My son, Josh, has been having a tough year in senior kindergarten. His teachers noticed early on that he doesn't seem as happy as the other kids. He doesn't like to participate in things like dancing and singing and he often prefers to be alone. In fact, he's usually only happy when he can read and work independently.
"Well, maybe he's an academic," I told his teacher. She had called me in to talk about Josh and we were seated at a little round table on tiny plastic chairs, our knees squished up at our shoulders. "Isn't that a good thing?" I asked, suddenly not so sure.
"I have to tell him he can do more work after he plays with his friends," his teacher told me. "And sometimes instead of playing, he sits in my rocking chair and rocks."
And that's when my heart sunk. I could almost feel it drop from my chest to my ankles. Then she pulled out some work Josh had done recently. The kids had been asked to write about winter, and while others loved playing in the snow or making snowmen, Josh's was different.
"The snowflakes are falling and they are dead," Josh wrote.
This was morbid -- sadder than knowing he rocks back and forth on a rocking chair. After our initial meeting, my ex and I met with Josh's teachers and the principal to discuss what could be done to ensure his happiness at school. We agreed to have a social worker observe Josh in the classroom.
A few weeks later, the school social worker had a chance to watch Josh at school, and then she met with him one-on-one. With more than 25-years experience, I trusted her judgement. But when she called to share her observations, I wasn't prepared for what she would find.
"Josh is a very smart, friendly boy and I watched him interact with his classmates. He seems to be really good friends with one boy in particular," she began.
I was so relieved to hear the news that I hadn't had time to brace myself for the rest of it.
A love for a husband or wife can change, but a parent's love for their children can never change. Mommy and daddy will always love you no matter what.
"I also noticed that he's very intense and more serious than the other kids. He seems to feel things more deeply than others," she continued. "I asked Josh what's troubling him and he told me he's upset about your divorce. I think his heart is broken in two and he doesn't understand how he can be loyal to his mom and his dad while living in two houses."
My knees buckled and I had to sit down. I held my forehead in my hands and tears sprang to my eyes. My ex left when Josh was two and his brother, Ari, was three. I know that Ari struggles with questions, anxiety and feelings stemming from our split, but Josh was so young at the time. He seemed to just go with the flow... until now.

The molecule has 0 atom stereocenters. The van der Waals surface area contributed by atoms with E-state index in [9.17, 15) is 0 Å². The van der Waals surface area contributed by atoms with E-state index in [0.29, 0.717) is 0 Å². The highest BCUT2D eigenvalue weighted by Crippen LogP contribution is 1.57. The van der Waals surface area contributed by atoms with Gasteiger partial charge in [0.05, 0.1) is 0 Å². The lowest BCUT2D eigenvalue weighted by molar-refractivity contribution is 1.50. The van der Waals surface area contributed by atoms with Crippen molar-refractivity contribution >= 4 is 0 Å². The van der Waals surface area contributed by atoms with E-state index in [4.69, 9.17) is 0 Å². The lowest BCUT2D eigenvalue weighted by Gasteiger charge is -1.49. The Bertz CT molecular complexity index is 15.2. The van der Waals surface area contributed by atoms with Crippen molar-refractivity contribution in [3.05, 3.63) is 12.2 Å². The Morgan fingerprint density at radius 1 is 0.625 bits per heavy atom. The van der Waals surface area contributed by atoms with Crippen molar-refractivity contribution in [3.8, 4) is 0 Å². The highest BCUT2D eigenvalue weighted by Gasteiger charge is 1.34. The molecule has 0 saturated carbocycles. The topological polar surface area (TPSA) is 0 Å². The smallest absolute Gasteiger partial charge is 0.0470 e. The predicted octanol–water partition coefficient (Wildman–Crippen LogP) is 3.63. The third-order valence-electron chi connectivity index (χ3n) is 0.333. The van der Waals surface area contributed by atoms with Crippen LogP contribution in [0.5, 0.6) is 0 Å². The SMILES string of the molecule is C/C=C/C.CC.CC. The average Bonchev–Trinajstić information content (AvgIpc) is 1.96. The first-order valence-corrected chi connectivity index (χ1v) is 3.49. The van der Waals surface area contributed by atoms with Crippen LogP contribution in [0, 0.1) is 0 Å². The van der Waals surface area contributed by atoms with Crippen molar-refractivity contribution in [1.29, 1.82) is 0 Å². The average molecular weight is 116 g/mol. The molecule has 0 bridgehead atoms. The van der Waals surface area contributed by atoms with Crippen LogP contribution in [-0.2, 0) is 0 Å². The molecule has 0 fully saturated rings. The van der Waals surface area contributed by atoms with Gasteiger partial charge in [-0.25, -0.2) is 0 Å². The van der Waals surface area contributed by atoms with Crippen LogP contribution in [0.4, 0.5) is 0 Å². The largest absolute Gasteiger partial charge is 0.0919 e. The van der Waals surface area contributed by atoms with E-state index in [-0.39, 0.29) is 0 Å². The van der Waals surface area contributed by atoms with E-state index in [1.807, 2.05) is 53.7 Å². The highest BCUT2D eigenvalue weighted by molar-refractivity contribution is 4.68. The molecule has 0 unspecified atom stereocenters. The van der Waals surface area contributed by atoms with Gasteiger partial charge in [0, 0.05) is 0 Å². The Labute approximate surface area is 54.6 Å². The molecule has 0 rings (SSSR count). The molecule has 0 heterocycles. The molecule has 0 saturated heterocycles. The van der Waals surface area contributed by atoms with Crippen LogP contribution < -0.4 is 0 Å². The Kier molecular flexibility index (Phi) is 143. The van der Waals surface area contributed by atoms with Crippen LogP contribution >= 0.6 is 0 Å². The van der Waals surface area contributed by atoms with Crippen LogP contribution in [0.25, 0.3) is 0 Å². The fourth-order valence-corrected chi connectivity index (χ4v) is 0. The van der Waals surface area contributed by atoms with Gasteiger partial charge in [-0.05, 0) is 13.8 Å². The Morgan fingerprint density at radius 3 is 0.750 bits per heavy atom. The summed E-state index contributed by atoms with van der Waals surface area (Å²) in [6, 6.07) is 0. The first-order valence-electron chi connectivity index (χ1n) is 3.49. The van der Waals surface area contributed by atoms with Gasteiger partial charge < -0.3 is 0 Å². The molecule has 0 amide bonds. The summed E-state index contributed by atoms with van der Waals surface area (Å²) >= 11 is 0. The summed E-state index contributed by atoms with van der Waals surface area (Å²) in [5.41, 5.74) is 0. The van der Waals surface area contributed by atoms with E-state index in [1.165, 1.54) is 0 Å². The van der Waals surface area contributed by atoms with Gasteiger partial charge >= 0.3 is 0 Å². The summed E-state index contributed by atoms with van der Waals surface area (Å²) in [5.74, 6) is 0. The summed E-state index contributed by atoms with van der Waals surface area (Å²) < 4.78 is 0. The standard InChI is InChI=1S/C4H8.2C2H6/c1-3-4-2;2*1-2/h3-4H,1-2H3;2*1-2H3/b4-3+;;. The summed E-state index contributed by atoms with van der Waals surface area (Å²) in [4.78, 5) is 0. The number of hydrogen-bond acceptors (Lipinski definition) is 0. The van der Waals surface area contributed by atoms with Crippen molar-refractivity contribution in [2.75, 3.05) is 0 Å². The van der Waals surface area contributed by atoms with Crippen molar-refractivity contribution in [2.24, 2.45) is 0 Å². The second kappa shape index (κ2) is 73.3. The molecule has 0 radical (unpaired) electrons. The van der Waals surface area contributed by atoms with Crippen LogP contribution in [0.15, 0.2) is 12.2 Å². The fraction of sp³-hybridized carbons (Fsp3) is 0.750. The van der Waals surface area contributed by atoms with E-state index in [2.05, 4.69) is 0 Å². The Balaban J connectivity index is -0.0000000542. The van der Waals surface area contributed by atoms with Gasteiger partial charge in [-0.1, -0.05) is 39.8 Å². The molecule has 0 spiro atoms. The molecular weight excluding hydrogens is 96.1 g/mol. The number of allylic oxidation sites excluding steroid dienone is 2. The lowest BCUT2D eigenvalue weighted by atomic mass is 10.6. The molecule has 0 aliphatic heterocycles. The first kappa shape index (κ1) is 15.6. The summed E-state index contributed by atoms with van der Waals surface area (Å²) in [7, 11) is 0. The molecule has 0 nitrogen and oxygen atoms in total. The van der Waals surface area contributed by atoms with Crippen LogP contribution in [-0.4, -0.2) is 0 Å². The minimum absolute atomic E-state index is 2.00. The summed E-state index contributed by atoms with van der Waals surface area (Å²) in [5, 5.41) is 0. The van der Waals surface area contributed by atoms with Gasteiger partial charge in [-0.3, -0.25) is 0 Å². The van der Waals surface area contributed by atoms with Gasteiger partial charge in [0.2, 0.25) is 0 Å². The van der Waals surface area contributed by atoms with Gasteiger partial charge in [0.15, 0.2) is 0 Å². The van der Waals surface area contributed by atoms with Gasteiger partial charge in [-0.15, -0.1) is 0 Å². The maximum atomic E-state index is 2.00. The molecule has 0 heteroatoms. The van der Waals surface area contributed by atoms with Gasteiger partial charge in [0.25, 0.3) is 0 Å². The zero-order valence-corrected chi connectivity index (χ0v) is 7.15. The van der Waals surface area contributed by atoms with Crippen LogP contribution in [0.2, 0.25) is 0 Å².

"I can't change the way things turned out," I told the social worker. "What can I do to help him?"
"Well, you can tell Josh that it's OK to be sad and that it's OK to cry sometimes," she said. "I can continue to see him at school, since his personal life is affecting his school performance, and I can try to normalize things for him. Usually there's a big developmental jump when kids are eight. Josh just might struggle with his feelings for a few more years. There's not much more you can do."
I thanked her for her help, hung up the phone, and cried.
When Josh got home from school that day, I gathered him on my lap and relayed what the social worker told me. He reiterated that he's sad about our divorce and wants us to get back together.
"Joshy, it's not going to happen, sweetheart. I'm sorry," I told him.
"Why would you get married if you were going to get divorced," Ari asked. My boys are never more than a foot apart from one another, so an intimate discussion with one usually involves input from the other.
This was not the way I'd envisioned raising my kids: as part of a broken family, with so many overwhelming feelings and an inherent sadness that I can't easily fix.
"Do you still love daddy?" Josh asked.
"Daddy will always be special to me because he gave me you, but I don't love him anymore," I explained, making eye contact with them one at a time so I could gauge their feelings. "A love for a husband or wife can change, but a parent's love for their children can never change. Mommy and daddy will always love you no matter what."
"Well, if you wouldn't have been rude to daddy he wouldn't have left," Josh said.
I was taken aback. "Josh, is that what you think happened?"
He nodded. "Josh, I promise I never said anything rude to daddy. It's not the reason we got divorced. When you're older we can talk again," I told him, trying to put off that discussion for another few years.
"OK," he said, seeming satisfied that the matter had been cleared up. He got off my lap and joined his brother in a wrestling match on our living room floor.
This was not the way I'd envisioned raising my kids: as part of a broken family, with so many overwhelming feelings and an inherent sadness that I can't easily fix. And I certainly had not expected my kids to struggle with our divorce for as long as they have. I hadn't known they would suffer so deeply. But here I am, sitting on little chairs, speaking to social workers, answering my boys' questions as best I can, and waiting for them to turn eight.
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